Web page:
William Golding´S Lord Of The Flies: Portrayal Of Evil Within Mankind

1064 words - 4 pages

Edward Morrison, a Canadian journalist and Major General in World War I, once said, “If there is [t]rue [e]vil in this [w]orld, it lies in the [h]eart of [m]ankind.” Essentially, Morrison is saying that there is evil in the world, and it lies within each and every one of us. Morrison’s ideas are reflected in William Golding’s Lord of the Flies. In the novel, a group of British boys are isolated on an uninhabited island, all alone and without any adults. The boys are horrified by a supposed beast, but there is not an actual beast. Soon after, the boys reveal the beasts from within themselves. These beasts cause evil and chaos throughout the island. Throughout the novel, the reader should see that Golding portrays evil as the natural essence of all mankind.
Golding makes it clear that evil is part of all humans through the discussion of the beast. For instance, while the boys are determining exactly what the beast is, Simon contradicts their beliefs by saying that there might not be an actual beast on the island and states that perhaps “[M]aybe it’s only us” (89). Golding allows Simon to see what the other boys have not yet discovered which is that the evil is within them. Golding makes it clear that evil is within each and every one of us by having Simon show the boys that there is not an actual, physical beast, and the only true beast is the one within them. Moments later, Golding has Simon become inarticulate in his effort to express “mankind’s essential illness” (89). Golding is clearly stating that evil is an essence of mankind. When Simon states that maybe the beast is within “us,” he is referring to all of mankind as shown moments later. Another example from later in the novel is when the Lord of the Flies is talking to Simon. The Lord of the Flies states “I’m part of you” (143). Golding has the Lord of the Flies, Beelzebub, show Simon, a Christ figure, that evil is within him. Christ, the savior of all mankind and the purest form of man has evil lurking within him. This should clearly show the reader that there must be evil within him as there is evil within the one man who is supposed to save our entire world.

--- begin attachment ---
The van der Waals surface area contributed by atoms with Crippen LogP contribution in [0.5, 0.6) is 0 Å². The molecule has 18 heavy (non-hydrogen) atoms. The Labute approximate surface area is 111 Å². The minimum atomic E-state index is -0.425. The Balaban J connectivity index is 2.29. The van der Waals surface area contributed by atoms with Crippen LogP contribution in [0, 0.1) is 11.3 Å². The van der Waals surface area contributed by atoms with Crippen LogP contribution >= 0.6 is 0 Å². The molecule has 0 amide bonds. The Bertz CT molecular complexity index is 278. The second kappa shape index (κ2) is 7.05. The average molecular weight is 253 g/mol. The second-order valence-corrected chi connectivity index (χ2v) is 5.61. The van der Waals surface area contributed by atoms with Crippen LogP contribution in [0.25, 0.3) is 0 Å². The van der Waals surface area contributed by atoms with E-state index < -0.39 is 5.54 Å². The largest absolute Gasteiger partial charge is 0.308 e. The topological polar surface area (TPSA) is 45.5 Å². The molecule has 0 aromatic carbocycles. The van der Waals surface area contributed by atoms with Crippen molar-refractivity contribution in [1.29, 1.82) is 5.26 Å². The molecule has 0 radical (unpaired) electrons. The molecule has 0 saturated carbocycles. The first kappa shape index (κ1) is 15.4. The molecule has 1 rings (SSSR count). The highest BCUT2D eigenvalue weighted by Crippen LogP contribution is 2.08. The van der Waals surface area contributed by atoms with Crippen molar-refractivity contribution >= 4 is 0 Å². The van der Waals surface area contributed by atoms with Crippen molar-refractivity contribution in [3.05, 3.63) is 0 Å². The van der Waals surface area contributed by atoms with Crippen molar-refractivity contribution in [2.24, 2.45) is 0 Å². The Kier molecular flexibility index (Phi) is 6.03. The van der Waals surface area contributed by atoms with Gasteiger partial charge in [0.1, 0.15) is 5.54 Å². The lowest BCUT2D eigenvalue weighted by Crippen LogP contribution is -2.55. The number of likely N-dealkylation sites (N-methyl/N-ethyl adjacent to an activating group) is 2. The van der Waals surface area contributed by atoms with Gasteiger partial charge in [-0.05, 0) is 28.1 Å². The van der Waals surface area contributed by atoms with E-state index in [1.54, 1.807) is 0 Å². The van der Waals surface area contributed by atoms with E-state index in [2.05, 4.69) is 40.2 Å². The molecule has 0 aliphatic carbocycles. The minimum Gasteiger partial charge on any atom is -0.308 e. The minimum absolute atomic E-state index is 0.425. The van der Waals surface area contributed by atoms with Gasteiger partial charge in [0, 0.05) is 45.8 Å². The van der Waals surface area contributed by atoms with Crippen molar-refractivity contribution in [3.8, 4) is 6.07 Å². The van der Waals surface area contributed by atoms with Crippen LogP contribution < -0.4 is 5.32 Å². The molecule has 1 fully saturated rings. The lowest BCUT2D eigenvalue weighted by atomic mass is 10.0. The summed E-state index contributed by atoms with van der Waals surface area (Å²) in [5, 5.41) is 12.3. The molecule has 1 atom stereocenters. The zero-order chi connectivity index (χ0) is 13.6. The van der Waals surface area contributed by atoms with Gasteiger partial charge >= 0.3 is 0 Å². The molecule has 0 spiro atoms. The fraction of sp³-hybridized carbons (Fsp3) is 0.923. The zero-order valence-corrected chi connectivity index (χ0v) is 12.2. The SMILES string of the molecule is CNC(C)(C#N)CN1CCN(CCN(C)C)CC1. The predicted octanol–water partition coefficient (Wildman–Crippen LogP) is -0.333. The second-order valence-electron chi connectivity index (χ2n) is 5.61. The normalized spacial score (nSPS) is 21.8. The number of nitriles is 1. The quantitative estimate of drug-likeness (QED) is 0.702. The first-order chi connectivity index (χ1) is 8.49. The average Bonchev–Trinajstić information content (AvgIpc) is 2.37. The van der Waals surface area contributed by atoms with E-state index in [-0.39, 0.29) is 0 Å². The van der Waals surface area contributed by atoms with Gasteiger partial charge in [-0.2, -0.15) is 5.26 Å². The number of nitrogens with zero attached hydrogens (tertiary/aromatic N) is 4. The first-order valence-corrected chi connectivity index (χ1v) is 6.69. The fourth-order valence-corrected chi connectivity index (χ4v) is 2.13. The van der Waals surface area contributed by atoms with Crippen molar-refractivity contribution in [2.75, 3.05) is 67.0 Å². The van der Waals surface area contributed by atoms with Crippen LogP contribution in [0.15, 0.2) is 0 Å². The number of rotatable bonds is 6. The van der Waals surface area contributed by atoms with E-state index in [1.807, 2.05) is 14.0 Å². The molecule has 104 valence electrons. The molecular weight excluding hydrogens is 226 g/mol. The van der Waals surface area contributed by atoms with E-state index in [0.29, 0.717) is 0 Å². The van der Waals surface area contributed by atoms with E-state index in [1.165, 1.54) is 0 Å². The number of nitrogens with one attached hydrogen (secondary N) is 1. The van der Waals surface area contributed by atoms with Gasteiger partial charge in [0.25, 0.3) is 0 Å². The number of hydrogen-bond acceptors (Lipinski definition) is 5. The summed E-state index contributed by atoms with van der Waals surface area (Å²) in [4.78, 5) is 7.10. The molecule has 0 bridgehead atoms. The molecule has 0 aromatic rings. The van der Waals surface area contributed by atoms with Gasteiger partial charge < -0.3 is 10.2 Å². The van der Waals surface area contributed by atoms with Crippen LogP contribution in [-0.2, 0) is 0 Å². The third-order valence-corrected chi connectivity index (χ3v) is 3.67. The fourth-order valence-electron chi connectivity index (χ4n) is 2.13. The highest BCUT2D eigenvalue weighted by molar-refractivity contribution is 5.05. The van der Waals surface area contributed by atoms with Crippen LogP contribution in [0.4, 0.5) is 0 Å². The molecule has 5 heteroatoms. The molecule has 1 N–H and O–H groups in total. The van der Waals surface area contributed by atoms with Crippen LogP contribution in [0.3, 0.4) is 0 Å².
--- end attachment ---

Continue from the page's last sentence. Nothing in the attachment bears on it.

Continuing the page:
Golding makes it clear that evil is part of all humans by Jack’s description and desire to kill. For example, when Jack is preparing to go hunting for a pig, he begins to dance and his laughter turns into a “bloodthirsty snarling” (64). Golding has Jack’s laugh change from a normal laugh to an aggressive growl. Growling can be associated with carnivores that have a natural desire to kill for pleasure and food. We humans are also carnivores that have to rely on killing for our own survival. Golding describes this snarling as being bloodthirsty, which shows that man is eager to maim, shed blood, and kill. Soon after Jack’s laugh turns into a snarling, he masks his face with clay and charcoal sticks to conceal his identity. Once Jack paints his face, he “liberate[s]” himself from shame and...

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